Searching over 5,500,000 cases.


searching
Buy This Entire Record For $7.95

Official citation and/or docket number and footnotes (if any) for this case available with purchase.

Learn more about what you receive with purchase of this case.

Whipple v. Township of Teaneck

New Jersey Supreme Court


Decided: March 20, 1947.

EDYTHE P. WHIPPLE, PROSECUTOR-APPELLANT,
v.
TOWNSHIP OF TEANECK, ETC., DEFENDANT-RESPONDENT

On appeal from the Supreme Court, whose opinion is reported in 134 N.J.L. 498.

For the appellant, Louis G. Morton.

For the respondent, Donald M. Waesche.

Mcgeehan

[135 NJL Page 345]

The opinion of the court was delivered by

McGEEHAN, J. This appeal is from a judgment of the Supreme Court which dismissed the writ of certiorari theretofore allowed on the application of appellant.

On July 17th, 1945, Frederic Andreas and Mabel Moore Andreas, his wife, executed a deed conveying certain premises in Teaneck to the Township of Teaneck. The granting clause states, "for and in consideration of one and 00/100 Dollar and other good and valuable consideration, do hereby give, grant * * *" and the habendum clause, "* * * subject, however, to the following reservations, exceptions, conditions and restrictions:

"First: The said Frederic Andreas and Mabel Moore Andreas, his wife, or either, or the survivor of them, shall have the right to the full, complete, and undisturbed possession, use, enjoyment, and control of said land and premises so long as either may live, and without the obligation to pay any tax or taxes on said premises;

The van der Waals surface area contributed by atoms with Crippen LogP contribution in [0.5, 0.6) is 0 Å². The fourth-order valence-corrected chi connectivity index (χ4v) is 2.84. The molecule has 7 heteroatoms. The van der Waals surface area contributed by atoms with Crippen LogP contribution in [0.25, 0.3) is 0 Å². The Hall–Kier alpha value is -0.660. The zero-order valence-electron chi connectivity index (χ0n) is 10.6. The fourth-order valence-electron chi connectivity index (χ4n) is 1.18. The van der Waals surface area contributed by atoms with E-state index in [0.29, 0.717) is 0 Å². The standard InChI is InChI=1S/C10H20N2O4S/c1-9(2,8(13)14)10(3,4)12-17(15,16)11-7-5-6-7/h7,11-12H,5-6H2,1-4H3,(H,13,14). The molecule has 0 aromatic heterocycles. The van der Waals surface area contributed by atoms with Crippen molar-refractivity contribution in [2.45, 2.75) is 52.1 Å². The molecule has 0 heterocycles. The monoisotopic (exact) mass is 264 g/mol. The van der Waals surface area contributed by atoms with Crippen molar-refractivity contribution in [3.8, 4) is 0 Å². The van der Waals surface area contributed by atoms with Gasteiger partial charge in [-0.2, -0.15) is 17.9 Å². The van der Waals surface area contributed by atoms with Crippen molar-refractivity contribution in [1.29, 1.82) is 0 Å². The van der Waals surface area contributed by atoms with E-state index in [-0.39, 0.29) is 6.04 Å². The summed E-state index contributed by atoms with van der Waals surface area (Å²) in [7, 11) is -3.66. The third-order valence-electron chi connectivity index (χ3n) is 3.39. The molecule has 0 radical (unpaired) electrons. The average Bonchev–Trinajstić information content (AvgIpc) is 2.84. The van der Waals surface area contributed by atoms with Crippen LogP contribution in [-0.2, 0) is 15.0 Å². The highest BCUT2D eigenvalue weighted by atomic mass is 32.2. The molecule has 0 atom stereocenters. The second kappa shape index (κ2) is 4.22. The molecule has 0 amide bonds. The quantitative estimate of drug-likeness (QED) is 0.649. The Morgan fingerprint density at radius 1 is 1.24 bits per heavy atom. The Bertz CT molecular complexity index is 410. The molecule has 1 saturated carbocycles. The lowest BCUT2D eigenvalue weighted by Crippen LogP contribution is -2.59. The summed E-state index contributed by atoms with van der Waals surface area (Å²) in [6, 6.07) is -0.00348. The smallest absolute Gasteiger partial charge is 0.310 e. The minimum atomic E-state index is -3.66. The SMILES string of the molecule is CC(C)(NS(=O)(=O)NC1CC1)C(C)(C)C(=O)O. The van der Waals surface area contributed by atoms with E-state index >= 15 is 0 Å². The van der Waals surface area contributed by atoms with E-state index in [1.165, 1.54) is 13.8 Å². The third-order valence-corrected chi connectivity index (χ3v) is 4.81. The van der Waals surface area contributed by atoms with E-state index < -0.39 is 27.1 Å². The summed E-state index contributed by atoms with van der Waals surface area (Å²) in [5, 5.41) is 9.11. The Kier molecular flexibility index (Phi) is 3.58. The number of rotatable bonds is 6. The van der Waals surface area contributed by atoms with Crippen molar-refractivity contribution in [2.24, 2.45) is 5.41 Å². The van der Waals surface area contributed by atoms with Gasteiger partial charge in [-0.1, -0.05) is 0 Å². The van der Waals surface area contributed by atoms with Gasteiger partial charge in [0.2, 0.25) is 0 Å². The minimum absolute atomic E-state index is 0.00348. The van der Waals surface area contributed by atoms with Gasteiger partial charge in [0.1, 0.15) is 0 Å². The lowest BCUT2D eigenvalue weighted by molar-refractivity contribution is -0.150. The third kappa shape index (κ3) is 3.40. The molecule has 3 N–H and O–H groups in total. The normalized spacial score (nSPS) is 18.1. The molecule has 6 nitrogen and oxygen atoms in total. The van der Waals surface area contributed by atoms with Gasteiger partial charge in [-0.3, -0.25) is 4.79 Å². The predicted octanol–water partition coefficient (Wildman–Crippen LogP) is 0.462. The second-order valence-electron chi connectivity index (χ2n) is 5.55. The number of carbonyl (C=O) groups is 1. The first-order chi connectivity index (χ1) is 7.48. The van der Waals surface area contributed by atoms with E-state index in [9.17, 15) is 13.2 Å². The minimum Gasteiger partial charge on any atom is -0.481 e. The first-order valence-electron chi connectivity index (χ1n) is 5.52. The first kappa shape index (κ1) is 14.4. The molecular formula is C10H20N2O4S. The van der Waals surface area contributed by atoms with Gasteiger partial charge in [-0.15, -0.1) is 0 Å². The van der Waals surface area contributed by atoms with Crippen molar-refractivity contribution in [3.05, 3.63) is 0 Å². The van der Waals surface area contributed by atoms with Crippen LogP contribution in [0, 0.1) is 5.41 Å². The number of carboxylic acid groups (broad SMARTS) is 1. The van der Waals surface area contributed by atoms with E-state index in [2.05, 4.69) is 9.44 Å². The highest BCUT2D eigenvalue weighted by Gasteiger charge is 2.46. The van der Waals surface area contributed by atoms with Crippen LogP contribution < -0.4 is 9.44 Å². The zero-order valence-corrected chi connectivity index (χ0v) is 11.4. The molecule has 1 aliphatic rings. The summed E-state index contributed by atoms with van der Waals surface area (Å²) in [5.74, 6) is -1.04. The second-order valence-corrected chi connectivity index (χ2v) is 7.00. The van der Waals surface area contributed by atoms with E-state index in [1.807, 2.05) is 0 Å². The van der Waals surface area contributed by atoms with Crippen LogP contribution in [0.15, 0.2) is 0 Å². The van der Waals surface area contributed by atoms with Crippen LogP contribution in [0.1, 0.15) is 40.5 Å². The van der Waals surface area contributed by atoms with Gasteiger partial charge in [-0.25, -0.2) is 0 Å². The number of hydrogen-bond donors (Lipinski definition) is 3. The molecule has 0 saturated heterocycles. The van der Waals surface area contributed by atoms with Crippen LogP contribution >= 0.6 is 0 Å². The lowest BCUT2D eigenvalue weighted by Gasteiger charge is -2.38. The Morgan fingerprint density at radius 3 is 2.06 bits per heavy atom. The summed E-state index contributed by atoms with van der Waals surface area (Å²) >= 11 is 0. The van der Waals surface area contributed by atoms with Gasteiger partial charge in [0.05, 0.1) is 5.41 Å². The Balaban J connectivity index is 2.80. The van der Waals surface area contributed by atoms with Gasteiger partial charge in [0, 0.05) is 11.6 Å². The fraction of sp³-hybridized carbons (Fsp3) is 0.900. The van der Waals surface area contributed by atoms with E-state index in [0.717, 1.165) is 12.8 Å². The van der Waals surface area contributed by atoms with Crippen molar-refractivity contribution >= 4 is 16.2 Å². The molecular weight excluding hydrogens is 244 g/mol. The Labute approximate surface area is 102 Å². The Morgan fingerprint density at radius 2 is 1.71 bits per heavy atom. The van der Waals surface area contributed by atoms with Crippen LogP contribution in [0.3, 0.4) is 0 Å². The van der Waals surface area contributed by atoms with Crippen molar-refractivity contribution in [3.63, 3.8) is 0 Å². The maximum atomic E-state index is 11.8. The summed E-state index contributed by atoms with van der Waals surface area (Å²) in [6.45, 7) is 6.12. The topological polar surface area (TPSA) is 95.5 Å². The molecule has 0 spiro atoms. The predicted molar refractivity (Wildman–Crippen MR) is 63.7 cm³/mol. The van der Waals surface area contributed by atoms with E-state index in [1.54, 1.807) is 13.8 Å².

[135 NJL Page 346]

"Second: Upon the termination of the life estate heretofore mentioned, the land and premises herein described shall be used by the public for park, playground, or other recreational purposes and activities, and in the event the Grantee shall use or suffer the use of said premises for any other purpose this conveyance shall thereupon become void and the title to said premises shall revert to the heirs at law of said Frederic Andreas, who shall have the right to re-enter and repossess the same;

"Third: The land and premises herein described shall be named in an ordinance to be adopted by the Township of Teaneck, upon the termination of the life estate, as the 'Maria W. Andreas Memorial Park,' and shall thereafter be known as such, and a suitable dedicatory monument shall be placed thereon;

"Fourth: The residence now standing upon the land herein described shall be taken down and removed from the premises by the Township of Teaneck within one year after the termination of the life estate by the death of the surviving life tenant, or by the surrender to the Township of Teaneck of the life estate by the Grantors herein or the survivor of them."